Categorised in Mental & Emotional Health
The death of a loved one is not something that anyone wants to have to deal with. In reality, though, it is a fact of life. As we get older, we will be faced with many losses and it is important to know how to navigate the grieving process when the time does come. When carers, in particular, are faced with a loss it may be even more of a confusing and difficult time. Carers who spend most, if not all, of their time caring for their loved one will likely feel lost, sad, or empty when this person passes away. The carer may go on to feel confused when ti comes to what they should do with their life now that they are no longer caring. The question is, who cares for the carer when their loved one passes on? And how can understanding what grief is help people get through this process?
What is grief?
Grief is the emotional response that we get when we experience a loss of something that we love. While this can include things like the loss of a job or a divorce, grief is typically associated with the death of a loved one. The loss of a loved one can understandably cause an intense amount of pain, sadness, and emptiness for many people. Coping with the death of someone that you love and care about will likely be one of the most difficult things that you will ever have to do. Many people, in one way or another, will go through the five stages of grief in order to process and cope with life without that particular loved one.
The 5 Stages of Grief
During this stage of grief, people tend to block out the world and the things going on around them in order to cope with their recent loss. The denial stage might make a person say things like “This can’t be happening” or “I’m perfectly fine.”
This stage of grief involves the person feeling angry and infuriated. They may be mad at the person who has passed away for dying, or they may feel angry at the world because it happened. During this stage, people are more likely to say things like “Why is this even happening?” or “How could something like this happen to me/the family/etc?”
During the bargaining stage, people often feel helpless, guilty, and vulnerable. It is during this stage that people feel as though there may have been something they could have done to prolong their loved one’s life. They may say things like “If only we had taken them to the hospital sooner…” or “If only we had gotten a second opinion from another doctor…”.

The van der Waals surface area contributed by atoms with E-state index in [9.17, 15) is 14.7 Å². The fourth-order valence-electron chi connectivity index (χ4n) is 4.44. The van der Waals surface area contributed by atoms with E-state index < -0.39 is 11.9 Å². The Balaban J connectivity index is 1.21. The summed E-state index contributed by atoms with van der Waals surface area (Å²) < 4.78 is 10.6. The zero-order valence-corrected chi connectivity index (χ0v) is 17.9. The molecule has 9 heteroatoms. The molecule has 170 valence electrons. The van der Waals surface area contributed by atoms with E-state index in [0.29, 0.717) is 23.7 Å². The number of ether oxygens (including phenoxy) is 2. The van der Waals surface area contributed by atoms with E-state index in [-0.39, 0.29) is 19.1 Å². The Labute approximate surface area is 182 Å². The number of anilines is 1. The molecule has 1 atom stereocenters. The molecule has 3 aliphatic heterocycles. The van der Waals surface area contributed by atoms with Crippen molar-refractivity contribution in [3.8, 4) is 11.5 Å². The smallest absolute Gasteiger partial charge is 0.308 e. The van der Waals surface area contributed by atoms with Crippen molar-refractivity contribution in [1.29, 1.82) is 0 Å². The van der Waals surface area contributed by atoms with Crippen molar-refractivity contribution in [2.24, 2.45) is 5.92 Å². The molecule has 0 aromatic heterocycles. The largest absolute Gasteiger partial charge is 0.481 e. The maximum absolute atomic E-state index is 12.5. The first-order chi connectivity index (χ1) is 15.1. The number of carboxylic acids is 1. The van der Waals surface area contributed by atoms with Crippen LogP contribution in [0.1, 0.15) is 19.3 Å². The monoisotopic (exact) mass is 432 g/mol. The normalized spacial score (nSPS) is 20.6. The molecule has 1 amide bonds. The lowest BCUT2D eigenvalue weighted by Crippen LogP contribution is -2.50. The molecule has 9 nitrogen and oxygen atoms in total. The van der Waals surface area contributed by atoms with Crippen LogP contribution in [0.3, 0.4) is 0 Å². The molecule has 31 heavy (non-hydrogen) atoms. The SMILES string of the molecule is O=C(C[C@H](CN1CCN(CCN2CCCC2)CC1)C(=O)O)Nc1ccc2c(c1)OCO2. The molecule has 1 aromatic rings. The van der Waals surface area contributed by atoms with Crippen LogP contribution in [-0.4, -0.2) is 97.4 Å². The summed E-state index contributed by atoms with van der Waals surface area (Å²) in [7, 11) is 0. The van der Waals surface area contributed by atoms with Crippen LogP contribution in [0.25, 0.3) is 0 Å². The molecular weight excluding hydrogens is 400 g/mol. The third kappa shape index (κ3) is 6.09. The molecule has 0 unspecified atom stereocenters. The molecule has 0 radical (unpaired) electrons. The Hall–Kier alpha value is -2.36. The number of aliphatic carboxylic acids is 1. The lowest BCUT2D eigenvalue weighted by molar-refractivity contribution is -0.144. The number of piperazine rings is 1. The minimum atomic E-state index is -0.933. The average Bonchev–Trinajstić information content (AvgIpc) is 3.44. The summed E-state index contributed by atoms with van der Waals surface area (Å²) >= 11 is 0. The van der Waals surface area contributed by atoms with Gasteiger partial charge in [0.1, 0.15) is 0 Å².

The fourth stage of grief is when the loss typically tends to really sink in. During this stage, people typically begin to actually mourn and feel the sadness associated with the loss at full force. People who are in this stage of grief may say things like “I’m too sad to do anything” or “I can’t bear to do anything today.”
This final stage of grief involves the person finally coming to terms with the loss. During this stage, people often begin to feel more at peace and calm. The loss that occurred no longer is totally consuming them and they accept that it happened, although they still miss their loved one dearly.
Care for yourself while you’re grieving
After losing the person that you care for, it might be easy to get caught up in the hustle and bustle of it all. Between funeral arrangements, burials, and interacting with family and friends, many people find it to be very difficult to properly grieve. Amidst everything, it is so important that you take the time to care for yourself. Check in with your own feelings and be aware of the emotions that you are going through. If you feel as though the things you are feeling are too unbearable or scary to face alone, reach out for support!
Seek support to help you cope
When you are faced with the loss of a loved one, simply having a support system can make the grieving process much easier. This support can be family, friends, fellow carers, or professionals. It is important to not isolate yourself while grieving, as support from others can truly help you recover much faster from your recent loss! Continue reading to find out how Suffolk Carers Matter can support you in your time of need.